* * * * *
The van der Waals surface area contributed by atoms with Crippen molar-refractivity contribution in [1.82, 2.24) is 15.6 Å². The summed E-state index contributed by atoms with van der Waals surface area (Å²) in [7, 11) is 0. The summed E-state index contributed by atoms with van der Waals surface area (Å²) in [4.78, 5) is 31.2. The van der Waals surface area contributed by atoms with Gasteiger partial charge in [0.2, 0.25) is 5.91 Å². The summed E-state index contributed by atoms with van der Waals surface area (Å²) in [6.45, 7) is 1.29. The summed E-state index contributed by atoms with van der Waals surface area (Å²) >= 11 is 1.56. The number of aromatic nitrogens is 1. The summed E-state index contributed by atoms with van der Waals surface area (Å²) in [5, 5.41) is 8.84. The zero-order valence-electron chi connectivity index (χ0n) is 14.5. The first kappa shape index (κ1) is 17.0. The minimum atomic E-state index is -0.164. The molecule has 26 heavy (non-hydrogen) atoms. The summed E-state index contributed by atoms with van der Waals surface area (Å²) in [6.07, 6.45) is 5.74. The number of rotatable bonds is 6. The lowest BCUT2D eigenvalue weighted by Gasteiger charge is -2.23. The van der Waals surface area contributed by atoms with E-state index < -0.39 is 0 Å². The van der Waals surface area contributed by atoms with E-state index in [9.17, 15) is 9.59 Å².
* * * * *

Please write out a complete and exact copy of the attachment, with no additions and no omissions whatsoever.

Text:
The van der Waals surface area contributed by atoms with Crippen molar-refractivity contribution in [1.82, 2.24) is 15.6 Å². The summed E-state index contributed by atoms with van der Waals surface area (Å²) in [7, 11) is 0. The summed E-state index contributed by atoms with van der Waals surface area (Å²) in [4.78, 5) is 31.2. The van der Waals surface area contributed by atoms with Gasteiger partial charge in [0.2, 0.25) is 5.91 Å². The summed E-state index contributed by atoms with van der Waals surface area (Å²) in [6.45, 7) is 1.29. The summed E-state index contributed by atoms with van der Waals surface area (Å²) >= 11 is 1.56. The number of aromatic nitrogens is 1. The summed E-state index contributed by atoms with van der Waals surface area (Å²) in [5, 5.41) is 8.84. The zero-order valence-electron chi connectivity index (χ0n) is 14.5. The first kappa shape index (κ1) is 17.0. The minimum atomic E-state index is -0.164. The molecule has 26 heavy (non-hydrogen) atoms. The summed E-state index contributed by atoms with van der Waals surface area (Å²) in [6.07, 6.45) is 5.74. The number of rotatable bonds is 6. The lowest BCUT2D eigenvalue weighted by Gasteiger charge is -2.23. The van der Waals surface area contributed by atoms with E-state index < -0.39 is 0 Å². The van der Waals surface area contributed by atoms with E-state index in [9.17, 15) is 9.59 Å².